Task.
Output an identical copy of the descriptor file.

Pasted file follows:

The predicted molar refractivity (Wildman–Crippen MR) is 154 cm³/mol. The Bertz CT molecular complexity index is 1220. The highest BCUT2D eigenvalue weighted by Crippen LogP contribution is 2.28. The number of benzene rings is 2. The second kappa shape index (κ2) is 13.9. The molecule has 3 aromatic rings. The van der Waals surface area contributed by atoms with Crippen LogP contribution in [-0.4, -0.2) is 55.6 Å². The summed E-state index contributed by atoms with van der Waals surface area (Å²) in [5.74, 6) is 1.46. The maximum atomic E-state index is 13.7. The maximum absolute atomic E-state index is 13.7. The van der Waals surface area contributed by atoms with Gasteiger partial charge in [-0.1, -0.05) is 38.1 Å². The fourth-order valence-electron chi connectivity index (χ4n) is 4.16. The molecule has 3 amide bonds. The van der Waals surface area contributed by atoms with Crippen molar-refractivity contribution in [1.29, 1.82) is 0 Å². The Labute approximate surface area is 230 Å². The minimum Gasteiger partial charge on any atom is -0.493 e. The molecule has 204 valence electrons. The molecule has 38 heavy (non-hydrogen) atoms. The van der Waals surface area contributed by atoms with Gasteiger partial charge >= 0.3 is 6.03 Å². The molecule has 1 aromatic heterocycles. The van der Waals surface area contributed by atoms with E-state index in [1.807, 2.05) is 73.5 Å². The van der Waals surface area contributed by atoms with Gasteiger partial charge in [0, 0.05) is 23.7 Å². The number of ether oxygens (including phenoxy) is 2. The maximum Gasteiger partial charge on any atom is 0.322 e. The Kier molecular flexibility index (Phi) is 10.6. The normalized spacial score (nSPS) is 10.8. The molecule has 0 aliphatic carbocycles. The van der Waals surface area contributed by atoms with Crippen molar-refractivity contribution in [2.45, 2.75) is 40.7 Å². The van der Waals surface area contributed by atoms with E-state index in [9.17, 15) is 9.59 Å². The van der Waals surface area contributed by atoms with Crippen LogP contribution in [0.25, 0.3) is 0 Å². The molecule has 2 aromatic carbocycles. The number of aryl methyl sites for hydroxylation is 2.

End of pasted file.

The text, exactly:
The predicted molar refractivity (Wildman–Crippen MR) is 154 cm³/mol. The Bertz CT molecular complexity index is 1220. The highest BCUT2D eigenvalue weighted by Crippen LogP contribution is 2.28. The number of benzene rings is 2. The second kappa shape index (κ2) is 13.9. The molecule has 3 aromatic rings. The van der Waals surface area contributed by atoms with Crippen LogP contribution in [-0.4, -0.2) is 55.6 Å². The summed E-state index contributed by atoms with van der Waals surface area (Å²) in [5.74, 6) is 1.46. The maximum atomic E-state index is 13.7. The maximum absolute atomic E-state index is 13.7. The van der Waals surface area contributed by atoms with Gasteiger partial charge in [-0.1, -0.05) is 38.1 Å². The fourth-order valence-electron chi connectivity index (χ4n) is 4.16. The molecule has 3 amide bonds. The van der Waals surface area contributed by atoms with Crippen molar-refractivity contribution in [1.29, 1.82) is 0 Å². The Labute approximate surface area is 230 Å². The minimum Gasteiger partial charge on any atom is -0.493 e. The molecule has 204 valence electrons. The molecule has 38 heavy (non-hydrogen) atoms. The van der Waals surface area contributed by atoms with Gasteiger partial charge >= 0.3 is 6.03 Å². The molecule has 1 aromatic heterocycles. The van der Waals surface area contributed by atoms with E-state index in [1.807, 2.05) is 73.5 Å². The van der Waals surface area contributed by atoms with Gasteiger partial charge in [0, 0.05) is 23.7 Å². The number of ether oxygens (including phenoxy) is 2. The maximum Gasteiger partial charge on any atom is 0.322 e. The Kier molecular flexibility index (Phi) is 10.6. The normalized spacial score (nSPS) is 10.8. The molecule has 0 aliphatic carbocycles. The van der Waals surface area contributed by atoms with Crippen molar-refractivity contribution in [2.45, 2.75) is 40.7 Å². The van der Waals surface area contributed by atoms with E-state index in [9.17, 15) is 9.59 Å². The van der Waals surface area contributed by atoms with Crippen LogP contribution in [0.25, 0.3) is 0 Å². The molecule has 2 aromatic carbocycles. The number of aryl methyl sites for hydroxylation is 2.